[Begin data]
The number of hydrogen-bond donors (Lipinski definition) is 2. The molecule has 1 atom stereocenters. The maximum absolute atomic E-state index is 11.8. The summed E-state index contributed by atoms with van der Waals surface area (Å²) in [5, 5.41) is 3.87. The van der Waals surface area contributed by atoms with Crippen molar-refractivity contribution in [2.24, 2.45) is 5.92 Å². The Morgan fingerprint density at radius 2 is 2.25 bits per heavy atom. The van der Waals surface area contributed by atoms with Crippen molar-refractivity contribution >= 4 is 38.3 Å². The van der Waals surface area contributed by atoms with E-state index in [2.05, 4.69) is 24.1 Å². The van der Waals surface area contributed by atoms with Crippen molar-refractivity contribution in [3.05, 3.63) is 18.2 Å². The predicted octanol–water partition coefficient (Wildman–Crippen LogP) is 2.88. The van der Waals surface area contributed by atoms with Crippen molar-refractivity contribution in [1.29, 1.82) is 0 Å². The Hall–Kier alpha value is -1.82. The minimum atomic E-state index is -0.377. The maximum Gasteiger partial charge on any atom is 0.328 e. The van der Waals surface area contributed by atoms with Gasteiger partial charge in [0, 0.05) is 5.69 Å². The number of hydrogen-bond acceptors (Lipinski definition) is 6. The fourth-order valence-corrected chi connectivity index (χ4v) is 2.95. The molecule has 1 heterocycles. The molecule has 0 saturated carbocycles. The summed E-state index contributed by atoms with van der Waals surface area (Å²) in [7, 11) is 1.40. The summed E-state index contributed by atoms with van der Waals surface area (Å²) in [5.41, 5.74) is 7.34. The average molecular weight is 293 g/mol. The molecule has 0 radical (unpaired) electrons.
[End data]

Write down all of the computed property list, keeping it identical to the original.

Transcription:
The number of hydrogen-bond donors (Lipinski definition) is 2. The molecule has 1 atom stereocenters. The maximum absolute atomic E-state index is 11.8. The summed E-state index contributed by atoms with van der Waals surface area (Å²) in [5, 5.41) is 3.87. The van der Waals surface area contributed by atoms with Crippen molar-refractivity contribution in [2.24, 2.45) is 5.92 Å². The Morgan fingerprint density at radius 2 is 2.25 bits per heavy atom. The van der Waals surface area contributed by atoms with Crippen molar-refractivity contribution >= 4 is 38.3 Å². The van der Waals surface area contributed by atoms with E-state index in [2.05, 4.69) is 24.1 Å². The van der Waals surface area contributed by atoms with Crippen molar-refractivity contribution in [3.05, 3.63) is 18.2 Å². The predicted octanol–water partition coefficient (Wildman–Crippen LogP) is 2.88. The van der Waals surface area contributed by atoms with Crippen molar-refractivity contribution in [1.29, 1.82) is 0 Å². The Hall–Kier alpha value is -1.82. The minimum atomic E-state index is -0.377. The maximum Gasteiger partial charge on any atom is 0.328 e. The van der Waals surface area contributed by atoms with Gasteiger partial charge in [0, 0.05) is 5.69 Å². The number of hydrogen-bond acceptors (Lipinski definition) is 6. The fourth-order valence-corrected chi connectivity index (χ4v) is 2.95. The molecule has 1 heterocycles. The molecule has 0 saturated carbocycles. The summed E-state index contributed by atoms with van der Waals surface area (Å²) in [7, 11) is 1.40. The summed E-state index contributed by atoms with van der Waals surface area (Å²) in [5.41, 5.74) is 7.34. The average molecular weight is 293 g/mol. The molecule has 0 radical (unpaired) electrons.